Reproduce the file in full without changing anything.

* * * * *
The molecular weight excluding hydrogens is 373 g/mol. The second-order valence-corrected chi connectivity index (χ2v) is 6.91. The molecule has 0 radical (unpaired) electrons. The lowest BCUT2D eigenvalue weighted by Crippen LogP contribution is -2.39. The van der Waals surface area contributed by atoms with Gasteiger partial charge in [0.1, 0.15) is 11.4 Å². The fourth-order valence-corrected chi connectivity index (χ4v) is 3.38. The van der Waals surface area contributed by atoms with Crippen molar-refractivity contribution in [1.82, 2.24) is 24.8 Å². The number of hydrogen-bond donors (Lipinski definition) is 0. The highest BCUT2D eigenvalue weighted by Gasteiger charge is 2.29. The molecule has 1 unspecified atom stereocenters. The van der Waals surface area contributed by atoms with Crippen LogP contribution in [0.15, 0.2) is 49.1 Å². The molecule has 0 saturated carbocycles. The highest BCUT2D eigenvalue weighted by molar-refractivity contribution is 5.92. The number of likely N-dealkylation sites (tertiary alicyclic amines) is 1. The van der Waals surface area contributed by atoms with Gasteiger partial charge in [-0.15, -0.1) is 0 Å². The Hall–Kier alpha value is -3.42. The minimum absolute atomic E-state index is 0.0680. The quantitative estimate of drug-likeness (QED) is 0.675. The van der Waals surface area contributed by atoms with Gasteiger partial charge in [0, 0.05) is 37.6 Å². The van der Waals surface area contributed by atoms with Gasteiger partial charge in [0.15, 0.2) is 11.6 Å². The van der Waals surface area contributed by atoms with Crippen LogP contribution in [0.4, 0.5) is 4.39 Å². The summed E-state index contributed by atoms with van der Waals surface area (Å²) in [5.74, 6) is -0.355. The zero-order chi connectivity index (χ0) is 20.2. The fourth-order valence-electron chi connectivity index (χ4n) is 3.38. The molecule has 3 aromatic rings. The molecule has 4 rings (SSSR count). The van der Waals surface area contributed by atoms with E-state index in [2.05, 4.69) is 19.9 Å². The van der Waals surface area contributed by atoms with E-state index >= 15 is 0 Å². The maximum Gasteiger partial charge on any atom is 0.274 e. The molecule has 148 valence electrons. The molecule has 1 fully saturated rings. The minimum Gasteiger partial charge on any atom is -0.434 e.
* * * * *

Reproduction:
The molecular weight excluding hydrogens is 373 g/mol. The second-order valence-corrected chi connectivity index (χ2v) is 6.91. The molecule has 0 radical (unpaired) electrons. The lowest BCUT2D eigenvalue weighted by Crippen LogP contribution is -2.39. The van der Waals surface area contributed by atoms with Gasteiger partial charge in [0.1, 0.15) is 11.4 Å². The fourth-order valence-corrected chi connectivity index (χ4v) is 3.38. The van der Waals surface area contributed by atoms with Crippen molar-refractivity contribution in [1.82, 2.24) is 24.8 Å². The number of hydrogen-bond donors (Lipinski definition) is 0. The highest BCUT2D eigenvalue weighted by Gasteiger charge is 2.29. The molecule has 1 unspecified atom stereocenters. The van der Waals surface area contributed by atoms with Crippen LogP contribution in [0.15, 0.2) is 49.1 Å². The molecule has 0 saturated carbocycles. The highest BCUT2D eigenvalue weighted by molar-refractivity contribution is 5.92. The number of likely N-dealkylation sites (tertiary alicyclic amines) is 1. The van der Waals surface area contributed by atoms with Gasteiger partial charge in [-0.15, -0.1) is 0 Å². The Hall–Kier alpha value is -3.42. The minimum absolute atomic E-state index is 0.0680. The quantitative estimate of drug-likeness (QED) is 0.675. The van der Waals surface area contributed by atoms with Gasteiger partial charge in [0, 0.05) is 37.6 Å². The van der Waals surface area contributed by atoms with Gasteiger partial charge in [0.15, 0.2) is 11.6 Å². The van der Waals surface area contributed by atoms with Crippen LogP contribution in [0.4, 0.5) is 4.39 Å². The summed E-state index contributed by atoms with van der Waals surface area (Å²) in [5.74, 6) is -0.355. The zero-order chi connectivity index (χ0) is 20.2. The fourth-order valence-electron chi connectivity index (χ4n) is 3.38. The molecule has 3 aromatic rings. The molecule has 4 rings (SSSR count). The van der Waals surface area contributed by atoms with E-state index in [2.05, 4.69) is 19.9 Å². The van der Waals surface area contributed by atoms with E-state index >= 15 is 0 Å². The maximum Gasteiger partial charge on any atom is 0.274 e. The molecule has 148 valence electrons. The molecule has 1 fully saturated rings. The minimum Gasteiger partial charge on any atom is -0.434 e.